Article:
Gotta run and whisper sweet nothings to a tree! And maybe I will abandon doing violence to my lawn with that terrible mower...nah.


Wednesday, June 24, 2015

Quiet Faithfulness

We like our celebrities and iconic figures, and in 1997 two died virtually at the same time, although in very different circumstances. Diana Spencer was killed in a car crash and the world mourned, almost to a frenzy of adulation.  Mother Teresa of Kolkata died of old age and while there was an outpouring of grief, particularly in India, it may have been lessened due to the focus on Princess Di.

Yesterday Nirmala Joshi, who succeeded Mother Teresa as the head of her Missionaries of Charity and expanded the movement overseas, died aged 80. After taking over the charity following Mother Teresa's death in 1997, Nirmala expanded the organization's reach to 134 countries by opening centres in nations such as Afghanistan, Israel and Thailand. She stepped down in 2009 due to poor health.

"She had big shoes to fill, expectations were huge, but with simplicity, unstinting love and faith she proved herself," said Sunil Lucas, a communications director for the Archdiocese of Calcutta.

It is important to recognize those whose compassion and devotion makes a significant difference, even though they may never reach "stardom" for their efforts. Churches are blessed by so many people who live their faith without much recognition, but make a difference where they are.



Notable People We've

Tuesday, June 23, 2015

An Eye for an Eye?



 ‘You have heard that it was said, “An eye for an eye and a tooth for a tooth.” But I say to you, Do not resist an evildoer. But if anyone strikes you on the right cheek, turn the other also; and if anyone wants to sue you and take your coat, give your cloak as well; and if anyone forces you to go one mile, go also the second mile. Give to everyone who begs from you, and do not refuse anyone who wants to borrow from you.
                 Matthew 5:38-42 Concerning Retaliation

  "That old law about 'an eye for an eye' leaves everybody blind. The time is always right to do the right thing.”

                                                Martin Luther King, Jr
A United Nations report released yesterday concludes that both Hamas and the IDF, the Israel Defense Force were guilty of war crimes during the 50-day conflict last summer in Gaza. Hamas indiscriminately fired rockets into Israel. Israeli forces used air strikes that killed more than a thousand civilians and destroyed infrastructure and many thousands of homes. Here is a single sentence from the report
“The fact that Israel did not revise its practice of airstrikes, even after their dire effects on civilians became apparent, raises questions of whether this was part of a broader policy which was at least tacitly approved at the highest level of government.”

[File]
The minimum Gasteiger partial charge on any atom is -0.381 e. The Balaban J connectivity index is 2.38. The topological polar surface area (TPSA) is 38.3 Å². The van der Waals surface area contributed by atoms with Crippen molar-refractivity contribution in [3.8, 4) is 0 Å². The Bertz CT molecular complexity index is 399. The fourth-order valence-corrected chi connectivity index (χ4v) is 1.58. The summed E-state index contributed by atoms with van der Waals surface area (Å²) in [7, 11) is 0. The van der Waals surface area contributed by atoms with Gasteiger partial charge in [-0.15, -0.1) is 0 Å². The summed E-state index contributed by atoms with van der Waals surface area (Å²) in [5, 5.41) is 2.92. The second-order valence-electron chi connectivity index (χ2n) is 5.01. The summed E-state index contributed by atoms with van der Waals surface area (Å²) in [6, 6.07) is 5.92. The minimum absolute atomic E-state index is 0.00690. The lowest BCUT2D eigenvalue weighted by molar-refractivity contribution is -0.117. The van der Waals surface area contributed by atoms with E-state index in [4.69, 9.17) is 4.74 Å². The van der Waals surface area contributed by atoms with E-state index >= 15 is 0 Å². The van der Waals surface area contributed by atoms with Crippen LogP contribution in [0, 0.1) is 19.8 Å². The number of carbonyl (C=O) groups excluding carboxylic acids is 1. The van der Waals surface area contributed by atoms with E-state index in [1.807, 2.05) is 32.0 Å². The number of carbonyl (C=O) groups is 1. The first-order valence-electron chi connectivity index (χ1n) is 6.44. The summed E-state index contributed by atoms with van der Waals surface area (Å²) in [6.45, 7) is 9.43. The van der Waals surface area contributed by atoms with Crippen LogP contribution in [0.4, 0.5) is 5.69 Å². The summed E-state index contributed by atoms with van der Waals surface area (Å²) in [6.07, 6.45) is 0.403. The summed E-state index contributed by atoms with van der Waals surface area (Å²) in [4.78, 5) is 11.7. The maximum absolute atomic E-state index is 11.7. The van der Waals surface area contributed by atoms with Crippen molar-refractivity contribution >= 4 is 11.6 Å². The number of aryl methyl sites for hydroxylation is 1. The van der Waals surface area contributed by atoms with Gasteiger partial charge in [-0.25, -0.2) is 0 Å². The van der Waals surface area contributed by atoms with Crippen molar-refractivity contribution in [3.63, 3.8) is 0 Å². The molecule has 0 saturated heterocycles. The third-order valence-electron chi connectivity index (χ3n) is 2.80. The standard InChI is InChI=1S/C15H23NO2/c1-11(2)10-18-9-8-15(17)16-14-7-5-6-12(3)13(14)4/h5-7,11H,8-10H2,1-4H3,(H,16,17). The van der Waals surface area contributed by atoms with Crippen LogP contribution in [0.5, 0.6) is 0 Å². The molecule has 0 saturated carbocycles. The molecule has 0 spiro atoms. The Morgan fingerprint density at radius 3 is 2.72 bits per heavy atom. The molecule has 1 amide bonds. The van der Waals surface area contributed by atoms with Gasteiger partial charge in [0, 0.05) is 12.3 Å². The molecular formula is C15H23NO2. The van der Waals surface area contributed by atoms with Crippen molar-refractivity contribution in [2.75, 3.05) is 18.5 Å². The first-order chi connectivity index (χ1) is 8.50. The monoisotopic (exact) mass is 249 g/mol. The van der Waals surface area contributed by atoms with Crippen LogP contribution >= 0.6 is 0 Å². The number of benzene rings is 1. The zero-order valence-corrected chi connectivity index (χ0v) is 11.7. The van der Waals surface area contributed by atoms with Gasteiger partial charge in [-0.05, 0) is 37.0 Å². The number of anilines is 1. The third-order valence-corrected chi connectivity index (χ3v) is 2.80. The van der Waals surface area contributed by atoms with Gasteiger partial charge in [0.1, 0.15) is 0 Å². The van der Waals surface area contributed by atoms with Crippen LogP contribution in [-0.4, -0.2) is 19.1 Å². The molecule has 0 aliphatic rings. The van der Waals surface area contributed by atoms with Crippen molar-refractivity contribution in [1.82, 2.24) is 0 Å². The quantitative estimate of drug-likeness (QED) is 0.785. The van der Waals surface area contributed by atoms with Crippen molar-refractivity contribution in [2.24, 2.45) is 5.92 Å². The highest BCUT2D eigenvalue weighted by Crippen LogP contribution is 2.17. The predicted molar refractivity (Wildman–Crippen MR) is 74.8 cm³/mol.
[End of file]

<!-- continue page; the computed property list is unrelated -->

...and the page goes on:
This is such a reminder that extreme violence is a form of terror, whoever employs it, and that retaliation is futile. In the end the innocent suffer. Morality is also a casualty in these situations.
Jesus had it right.

 Here is a worthwhile opinion piece from the New York Times

Sunday, June 21, 2015

The Triumph of Forgiveness

This morning I'll be talking about David the shepherd boy who became king. Even though he begins as what scholar Robert Alter calls a "male Cinderella" who loves God, it seems as though the more power he receives, the more arrogant he becomes, and the farther he drifts from God and his true self.

On Ash Wednesday we read Psalm 51 in which David pleads for God's forgiveness, acknowledging his sinfulness and seeking a "clean heart."

Seeking forgiveness and being reconciled are both elusive and powerful. The past couple of days forgiveness has dominated the media as the families of the senseless shooting in Charlotte, North Carolina, stood in the courtroom where the murderer of their loved ones was arraigned. Rather than heaping anger on this hateful young man they rose to offer him forgiveness and ask for God's mercy.

Of course he will be tried for his alleged crimes and we're told that he has already confessed to the shootings. In so many respects though, love has already triumphed as these Christian men and women respond with forgiveness.

Thank God for their powerful witness.

Friday, June 19, 2015

Emanuel AME & Mental Illness

Many years ago a gunman walked into the church in Texas where my aunt and uncle worshipped. He shot and killed a couple of people and wounded others. My aunt was there that evening but fortunately or providentially she was in another part of the building.